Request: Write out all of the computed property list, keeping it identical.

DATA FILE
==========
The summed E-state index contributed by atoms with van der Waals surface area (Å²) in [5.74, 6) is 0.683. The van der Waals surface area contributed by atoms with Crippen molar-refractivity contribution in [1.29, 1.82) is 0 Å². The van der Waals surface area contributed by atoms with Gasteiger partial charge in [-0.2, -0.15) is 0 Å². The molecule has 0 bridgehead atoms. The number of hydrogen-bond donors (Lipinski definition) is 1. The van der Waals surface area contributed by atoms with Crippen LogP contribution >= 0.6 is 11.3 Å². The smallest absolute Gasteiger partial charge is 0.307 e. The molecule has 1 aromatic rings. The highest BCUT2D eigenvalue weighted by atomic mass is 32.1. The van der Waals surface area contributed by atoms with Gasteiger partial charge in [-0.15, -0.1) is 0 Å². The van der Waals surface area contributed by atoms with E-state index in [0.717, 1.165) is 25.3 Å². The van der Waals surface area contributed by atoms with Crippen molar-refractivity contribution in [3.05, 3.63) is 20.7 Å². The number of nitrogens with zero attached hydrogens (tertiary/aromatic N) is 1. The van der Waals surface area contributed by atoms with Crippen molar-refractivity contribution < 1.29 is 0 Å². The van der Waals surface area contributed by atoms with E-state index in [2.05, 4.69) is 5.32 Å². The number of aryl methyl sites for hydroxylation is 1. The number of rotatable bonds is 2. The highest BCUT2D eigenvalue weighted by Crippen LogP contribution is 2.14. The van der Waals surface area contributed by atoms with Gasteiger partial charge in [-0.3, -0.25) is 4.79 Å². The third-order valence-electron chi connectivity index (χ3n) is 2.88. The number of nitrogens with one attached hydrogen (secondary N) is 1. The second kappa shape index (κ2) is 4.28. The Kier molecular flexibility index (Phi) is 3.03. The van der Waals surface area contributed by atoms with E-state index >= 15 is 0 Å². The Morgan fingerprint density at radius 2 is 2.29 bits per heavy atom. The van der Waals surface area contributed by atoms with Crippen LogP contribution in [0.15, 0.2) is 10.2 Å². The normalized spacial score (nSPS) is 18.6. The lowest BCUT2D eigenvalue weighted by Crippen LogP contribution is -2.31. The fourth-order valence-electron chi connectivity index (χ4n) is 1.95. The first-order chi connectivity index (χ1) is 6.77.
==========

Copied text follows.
The summed E-state index contributed by atoms with van der Waals surface area (Å²) in [5.74, 6) is 0.683. The van der Waals surface area contributed by atoms with Crippen molar-refractivity contribution in [1.29, 1.82) is 0 Å². The van der Waals surface area contributed by atoms with Gasteiger partial charge in [-0.2, -0.15) is 0 Å². The molecule has 0 bridgehead atoms. The number of hydrogen-bond donors (Lipinski definition) is 1. The van der Waals surface area contributed by atoms with Crippen LogP contribution >= 0.6 is 11.3 Å². The smallest absolute Gasteiger partial charge is 0.307 e. The molecule has 1 aromatic rings. The highest BCUT2D eigenvalue weighted by atomic mass is 32.1. The van der Waals surface area contributed by atoms with Gasteiger partial charge in [-0.15, -0.1) is 0 Å². The van der Waals surface area contributed by atoms with E-state index in [0.717, 1.165) is 25.3 Å². The van der Waals surface area contributed by atoms with Crippen molar-refractivity contribution in [3.05, 3.63) is 20.7 Å². The number of nitrogens with zero attached hydrogens (tertiary/aromatic N) is 1. The van der Waals surface area contributed by atoms with Crippen molar-refractivity contribution < 1.29 is 0 Å². The van der Waals surface area contributed by atoms with E-state index in [2.05, 4.69) is 5.32 Å². The number of aryl methyl sites for hydroxylation is 1. The number of rotatable bonds is 2. The highest BCUT2D eigenvalue weighted by Crippen LogP contribution is 2.14. The van der Waals surface area contributed by atoms with Gasteiger partial charge in [-0.3, -0.25) is 4.79 Å². The third-order valence-electron chi connectivity index (χ3n) is 2.88. The number of nitrogens with one attached hydrogen (secondary N) is 1. The second kappa shape index (κ2) is 4.28. The Kier molecular flexibility index (Phi) is 3.03. The van der Waals surface area contributed by atoms with E-state index >= 15 is 0 Å². The Morgan fingerprint density at radius 2 is 2.29 bits per heavy atom. The van der Waals surface area contributed by atoms with Crippen LogP contribution in [0.15, 0.2) is 10.2 Å². The normalized spacial score (nSPS) is 18.6. The lowest BCUT2D eigenvalue weighted by Crippen LogP contribution is -2.31. The fourth-order valence-electron chi connectivity index (χ4n) is 1.95. The first-order chi connectivity index (χ1) is 6.77.